The St Hil’Airtour is a 289km race by foot or paraglider around a circuit of seven turnpoints in the French Alps that stretches from Grenoble to Annecy, and which pilots have six days to complete, starting on 21 June. I’m one of 46 teams (43 solo and three tandems) to be taking part this year.
It starts in France’s paragliding mecca of St Hilaire du Touvet, home of the famous Coupe Icare festival, and is organised by the local flying school there, Prevol. Pilots are allowed to progress on foot between the hours of 6am and 9pm, and fly between 6:30am and 8:30pm, but must stop at night.
The route for this year is below:
If it’s not flyable and the competitors have to walk, they must carry their paragliding equipment: glider, harness, reserve and helmet, plus a GPS and a tracking device. The tracking device sends regular signals back to a computer, and each athlete’s progress is plotted on a map for friends and armchair spectators to watch the action, almost as it happens.
With water and spare clothing the kit weighs around 10-15kg. There is some very specialist equipment out there now, much of it thanks to the AirTour’s inspiration, the Red Bull X-Alps. This 864km hike-and-fly race is extremely tough. It goes all the way across the Alps, from Salzburg to Monaco. It happens every two years, and the fifth event starts this July. It has become very prestigious, attracts the top pilots and endurance athletes from all over the world, and has prompted the research and production of some very lightweight high-performance paragliders and harnesses, that are built to go the distance. Most of the Airtour pilots won’t have such specialist kit.
My normal wing, which is what I’ll be using in the Airtour, is a lightweight Ozone Swift, weighing only 3.6kg. Its safety rating is EN B, on a scale which goes from A (beginner’s wing) to D, with serious distance competitors in the World Cup and the like flying uncertified, very high performance wings.
According to Airtour statistics, pilots on such lightweight, lower performance wings are in the minority; most competitors are using higher-performance but standard-weight wings, but saving weight by using reversible rucksack / harnesses, as I am with the Swing Connect reverse. If the weather is good and flyable, they should have the advantage, but will have more to carry of it rains and we end up walking a lot.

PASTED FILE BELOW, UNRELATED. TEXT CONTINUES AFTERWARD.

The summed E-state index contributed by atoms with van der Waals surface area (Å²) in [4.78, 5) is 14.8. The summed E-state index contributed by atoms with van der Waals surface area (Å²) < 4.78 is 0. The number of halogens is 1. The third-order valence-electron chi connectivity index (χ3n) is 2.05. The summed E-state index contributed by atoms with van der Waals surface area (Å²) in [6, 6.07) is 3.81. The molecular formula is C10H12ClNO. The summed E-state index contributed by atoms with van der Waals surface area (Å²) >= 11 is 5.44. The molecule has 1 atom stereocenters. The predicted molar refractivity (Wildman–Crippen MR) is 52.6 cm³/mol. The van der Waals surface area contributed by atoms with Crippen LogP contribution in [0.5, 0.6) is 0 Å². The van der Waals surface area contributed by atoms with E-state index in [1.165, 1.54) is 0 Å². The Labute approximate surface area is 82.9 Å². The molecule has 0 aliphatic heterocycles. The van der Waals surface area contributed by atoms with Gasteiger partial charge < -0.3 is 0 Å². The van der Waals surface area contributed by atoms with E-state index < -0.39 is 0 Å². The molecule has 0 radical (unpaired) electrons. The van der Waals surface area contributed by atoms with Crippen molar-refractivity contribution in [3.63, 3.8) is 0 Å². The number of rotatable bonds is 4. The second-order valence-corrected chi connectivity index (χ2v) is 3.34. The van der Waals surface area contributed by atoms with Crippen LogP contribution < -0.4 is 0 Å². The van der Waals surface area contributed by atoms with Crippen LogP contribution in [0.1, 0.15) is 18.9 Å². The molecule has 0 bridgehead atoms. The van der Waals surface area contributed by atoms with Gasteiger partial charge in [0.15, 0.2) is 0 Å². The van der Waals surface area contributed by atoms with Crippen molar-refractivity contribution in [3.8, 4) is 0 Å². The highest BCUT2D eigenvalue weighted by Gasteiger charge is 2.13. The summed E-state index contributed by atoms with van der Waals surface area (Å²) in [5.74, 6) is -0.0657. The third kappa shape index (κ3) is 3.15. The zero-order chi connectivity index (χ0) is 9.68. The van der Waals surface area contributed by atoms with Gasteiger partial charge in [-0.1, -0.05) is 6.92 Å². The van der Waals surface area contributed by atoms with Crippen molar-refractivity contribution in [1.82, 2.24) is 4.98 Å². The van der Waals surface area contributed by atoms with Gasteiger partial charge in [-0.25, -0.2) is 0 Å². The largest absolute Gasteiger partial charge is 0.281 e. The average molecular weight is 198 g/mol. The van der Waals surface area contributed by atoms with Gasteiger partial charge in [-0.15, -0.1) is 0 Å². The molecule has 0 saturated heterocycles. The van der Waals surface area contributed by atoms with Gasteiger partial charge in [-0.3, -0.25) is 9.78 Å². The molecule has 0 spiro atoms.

Each pilot has an assistant to help them, who has the thankless task of providing food, a battery charging service, weather forecasts and dinner, as well as being the unfortunate recipient of the athlete’s vented frustrations after a hard day’s slog. Or, in the rose-tinted vision of my mind’s eye, someone to share a chilled beer with after a great day outdoors.
My assistant is going to be my husband, Marcus, and I know he’ll be fantastic at it. He’s a good cross country pilot and will give be able to offer advice on takeoffs and routes, adapted to the weather forecast. He’s also a techno-expert, so I can happily leave him to plug in the array of electronic devices into the right sockets and get them charged up. And he knows my weaknesses, like my lack of a sense of direction. He knows that if I appear to be going the wrong way, then it’s because I am, and hopefully he’ll be able to tell me straight away!
So, the countdown is on to 21 June, and there is plenty of preparation to do before then!
Read more about the Airtour on Cross Country magazine’s website.
One Reply to “St Hil’Airtour”
Good luck Charlie if we can help just call D&R